Lent begins today. We distributed ashes at Mass this morning. Shortly afterward, I distributed Lenten reading to each of the brothers. Saint Benedict instituted this practice in his Rule: the superior gives a book to each brother to be read straight through during Lent. I typically give each brother a classic from a Church Father or monastic saint, though occasionally, a brother might receive a book of more recent of theology if I think it might be useful.
At this point in my life I look forward to Lent with a kind of eager trepidation, if I can put it that way. When I was younger, it was a pure eagerness that accompanied this time of spiritual intensification. As I’ve gained experience, I know that, often enough, an unenlightened eagerness is the beginning of disappointment and recrimination. Therefore I now try to approach Lent with more wariness about the spiritual traps that inevitably accompany any effort to cooperate more fully with grace. The eagerness has in no way left me; it has been, I hope, tempered and made more realistic, more attuned to what spiritual warfare is actually like and to what my own temperament permits in the way of change.
It is often remarked that the word ‘joy’ appears twice in Saint Benedict’s chapter on Lent. This accords well with the Orthodox phrase “bright sadness” that is the desired disposition of the penitent in Great Lent. For this joy and bright sadness to accompany our fasting, it is important that we actually try to experience hunger. This means “moving toward” the perception of being hungry, accepting it without judgment as another experience. Can we sit still, when hungry, accept the lack of energy and the chills, without reacting? Am I inclined to give in to grumpiness? Or to think about how long it is until lunch? Or to complain about outdated, formalistic Church disciplines? Twenty years ago, our whole community experimented with a scientific, low-carb diet. I was impressed at the fact that balancing one’s carbohydrates with one’s proteins and fat intake makes it possible to lose weight without ever feeling very hungry. This would be another temptation against the fast, I think: seeing it merely in terms of eating healthier, losing weight, getting myself back into those pants that haven’t fit for the past few years or more. Weight loss and physical health are all good, to be sure, and we hope that they are results of the fast. But hunger, as we see in the temptation of Christ in the desert, is part of the process. I am hungry, but I accept that I am not going to eat right now.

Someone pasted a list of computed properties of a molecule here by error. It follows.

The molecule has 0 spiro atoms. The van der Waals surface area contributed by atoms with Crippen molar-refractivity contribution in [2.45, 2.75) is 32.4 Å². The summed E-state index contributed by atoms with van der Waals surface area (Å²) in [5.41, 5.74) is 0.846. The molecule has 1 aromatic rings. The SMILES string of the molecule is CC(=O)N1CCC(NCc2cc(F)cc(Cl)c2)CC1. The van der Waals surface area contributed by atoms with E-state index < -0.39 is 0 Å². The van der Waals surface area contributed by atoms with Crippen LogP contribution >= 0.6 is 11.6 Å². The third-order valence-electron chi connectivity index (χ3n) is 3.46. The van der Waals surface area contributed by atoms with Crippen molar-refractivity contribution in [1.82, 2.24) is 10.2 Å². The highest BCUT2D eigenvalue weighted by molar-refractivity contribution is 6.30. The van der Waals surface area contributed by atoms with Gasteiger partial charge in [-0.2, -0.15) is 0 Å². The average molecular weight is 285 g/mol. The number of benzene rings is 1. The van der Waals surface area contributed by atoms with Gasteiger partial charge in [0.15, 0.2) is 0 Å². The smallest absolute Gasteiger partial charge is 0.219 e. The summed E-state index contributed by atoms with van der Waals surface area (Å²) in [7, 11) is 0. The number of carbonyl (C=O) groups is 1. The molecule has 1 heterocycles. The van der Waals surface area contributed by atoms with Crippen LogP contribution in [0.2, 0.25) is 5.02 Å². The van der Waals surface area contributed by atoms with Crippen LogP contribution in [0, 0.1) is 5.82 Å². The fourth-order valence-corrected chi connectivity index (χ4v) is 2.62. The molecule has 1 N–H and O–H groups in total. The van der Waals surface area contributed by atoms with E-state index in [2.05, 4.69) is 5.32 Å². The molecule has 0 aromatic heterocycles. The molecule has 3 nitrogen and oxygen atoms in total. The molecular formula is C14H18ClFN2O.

We will discover, just as Jesus did, that other temptations dutifully follow after we have decisively, for the moment at least, said no to eating. When we are younger and perhaps less disciplined, the physical craving often remanifests itself laterally in the forms of a lustful eye, fantasizing, or seeking out energetic music or distracting entertainments. It would be useful to recognize this displacement and, as we had said no to eating, to say no to substitutes as well, especially the illicit ones. What we want is for the resistance to food to allow us to peer more deeply into the structure of our desires, especially those desires for safety, love, acceptance, power, and so on. A friend once told me that he stopped fasting because he discovered that it made him angry. My response to this is that fasting often reveals that I am an angry person, or at least a person who has habitually given myself over to anger. And I create an illusion of not being an angry person by cheerfully eating whenever something annoys me. So I never encounter the anger underneath the surface that drives my eating.